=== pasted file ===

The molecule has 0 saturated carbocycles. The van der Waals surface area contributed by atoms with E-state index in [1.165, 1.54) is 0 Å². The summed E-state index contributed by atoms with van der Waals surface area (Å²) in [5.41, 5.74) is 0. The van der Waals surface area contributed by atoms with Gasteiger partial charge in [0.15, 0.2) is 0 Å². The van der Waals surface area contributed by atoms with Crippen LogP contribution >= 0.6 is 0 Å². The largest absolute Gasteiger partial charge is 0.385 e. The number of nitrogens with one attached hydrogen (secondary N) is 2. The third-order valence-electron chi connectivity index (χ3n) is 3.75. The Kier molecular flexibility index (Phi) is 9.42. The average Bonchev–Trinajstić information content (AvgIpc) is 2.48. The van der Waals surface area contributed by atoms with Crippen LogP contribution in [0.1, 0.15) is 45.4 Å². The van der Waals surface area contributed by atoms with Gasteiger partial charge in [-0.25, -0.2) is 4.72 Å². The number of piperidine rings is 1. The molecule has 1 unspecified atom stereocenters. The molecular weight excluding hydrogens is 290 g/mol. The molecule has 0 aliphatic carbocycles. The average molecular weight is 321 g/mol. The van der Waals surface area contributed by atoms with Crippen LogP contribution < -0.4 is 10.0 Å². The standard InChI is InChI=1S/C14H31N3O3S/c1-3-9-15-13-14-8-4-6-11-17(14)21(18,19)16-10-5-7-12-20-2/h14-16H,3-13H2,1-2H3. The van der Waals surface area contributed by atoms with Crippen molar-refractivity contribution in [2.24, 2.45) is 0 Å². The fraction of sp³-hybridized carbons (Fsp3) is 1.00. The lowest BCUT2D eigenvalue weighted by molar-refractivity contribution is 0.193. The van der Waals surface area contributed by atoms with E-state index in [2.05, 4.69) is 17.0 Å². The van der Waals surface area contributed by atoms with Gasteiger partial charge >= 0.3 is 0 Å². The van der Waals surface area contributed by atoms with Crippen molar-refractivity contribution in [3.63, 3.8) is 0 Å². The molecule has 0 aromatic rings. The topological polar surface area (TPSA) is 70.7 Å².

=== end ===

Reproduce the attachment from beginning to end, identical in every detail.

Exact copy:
The molecule has 0 saturated carbocycles. The van der Waals surface area contributed by atoms with E-state index in [1.165, 1.54) is 0 Å². The summed E-state index contributed by atoms with van der Waals surface area (Å²) in [5.41, 5.74) is 0. The van der Waals surface area contributed by atoms with Gasteiger partial charge in [0.15, 0.2) is 0 Å². The van der Waals surface area contributed by atoms with Crippen LogP contribution >= 0.6 is 0 Å². The largest absolute Gasteiger partial charge is 0.385 e. The number of nitrogens with one attached hydrogen (secondary N) is 2. The third-order valence-electron chi connectivity index (χ3n) is 3.75. The Kier molecular flexibility index (Phi) is 9.42. The average Bonchev–Trinajstić information content (AvgIpc) is 2.48. The van der Waals surface area contributed by atoms with Crippen LogP contribution in [0.1, 0.15) is 45.4 Å². The van der Waals surface area contributed by atoms with Gasteiger partial charge in [-0.25, -0.2) is 4.72 Å². The number of piperidine rings is 1. The molecule has 1 unspecified atom stereocenters. The molecular weight excluding hydrogens is 290 g/mol. The molecule has 0 aliphatic carbocycles. The average molecular weight is 321 g/mol. The van der Waals surface area contributed by atoms with Crippen LogP contribution < -0.4 is 10.0 Å². The standard InChI is InChI=1S/C14H31N3O3S/c1-3-9-15-13-14-8-4-6-11-17(14)21(18,19)16-10-5-7-12-20-2/h14-16H,3-13H2,1-2H3. The van der Waals surface area contributed by atoms with Crippen molar-refractivity contribution in [2.24, 2.45) is 0 Å². The fraction of sp³-hybridized carbons (Fsp3) is 1.00. The lowest BCUT2D eigenvalue weighted by molar-refractivity contribution is 0.193. The van der Waals surface area contributed by atoms with E-state index in [2.05, 4.69) is 17.0 Å². The van der Waals surface area contributed by atoms with Gasteiger partial charge >= 0.3 is 0 Å². The van der Waals surface area contributed by atoms with Crippen molar-refractivity contribution in [3.63, 3.8) is 0 Å². The molecule has 0 aromatic rings. The topological polar surface area (TPSA) is 70.7 Å².